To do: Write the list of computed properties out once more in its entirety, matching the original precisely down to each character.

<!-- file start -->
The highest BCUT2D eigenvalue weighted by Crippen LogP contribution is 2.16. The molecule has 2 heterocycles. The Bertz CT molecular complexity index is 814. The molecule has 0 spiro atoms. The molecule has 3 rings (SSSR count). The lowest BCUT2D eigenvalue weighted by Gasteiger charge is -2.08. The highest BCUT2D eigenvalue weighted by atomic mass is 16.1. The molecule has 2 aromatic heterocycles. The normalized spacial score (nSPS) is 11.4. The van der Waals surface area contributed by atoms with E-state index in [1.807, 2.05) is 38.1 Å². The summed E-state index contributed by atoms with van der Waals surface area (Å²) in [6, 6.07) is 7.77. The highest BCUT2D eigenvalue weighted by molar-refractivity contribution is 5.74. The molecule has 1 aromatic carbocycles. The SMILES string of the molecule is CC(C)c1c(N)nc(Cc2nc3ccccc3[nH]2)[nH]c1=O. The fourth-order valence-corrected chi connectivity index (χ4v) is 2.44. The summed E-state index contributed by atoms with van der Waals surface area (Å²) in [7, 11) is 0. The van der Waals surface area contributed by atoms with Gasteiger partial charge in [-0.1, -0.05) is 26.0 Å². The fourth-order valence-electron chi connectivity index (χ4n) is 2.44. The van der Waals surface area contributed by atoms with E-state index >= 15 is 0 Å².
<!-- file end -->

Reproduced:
The highest BCUT2D eigenvalue weighted by Crippen LogP contribution is 2.16. The molecule has 2 heterocycles. The Bertz CT molecular complexity index is 814. The molecule has 0 spiro atoms. The molecule has 3 rings (SSSR count). The lowest BCUT2D eigenvalue weighted by Gasteiger charge is -2.08. The highest BCUT2D eigenvalue weighted by atomic mass is 16.1. The molecule has 2 aromatic heterocycles. The normalized spacial score (nSPS) is 11.4. The van der Waals surface area contributed by atoms with E-state index in [1.807, 2.05) is 38.1 Å². The summed E-state index contributed by atoms with van der Waals surface area (Å²) in [6, 6.07) is 7.77. The highest BCUT2D eigenvalue weighted by molar-refractivity contribution is 5.74. The molecule has 1 aromatic carbocycles. The SMILES string of the molecule is CC(C)c1c(N)nc(Cc2nc3ccccc3[nH]2)[nH]c1=O. The fourth-order valence-corrected chi connectivity index (χ4v) is 2.44. The summed E-state index contributed by atoms with van der Waals surface area (Å²) in [7, 11) is 0. The van der Waals surface area contributed by atoms with Gasteiger partial charge in [-0.1, -0.05) is 26.0 Å². The fourth-order valence-electron chi connectivity index (χ4n) is 2.44. The van der Waals surface area contributed by atoms with E-state index >= 15 is 0 Å².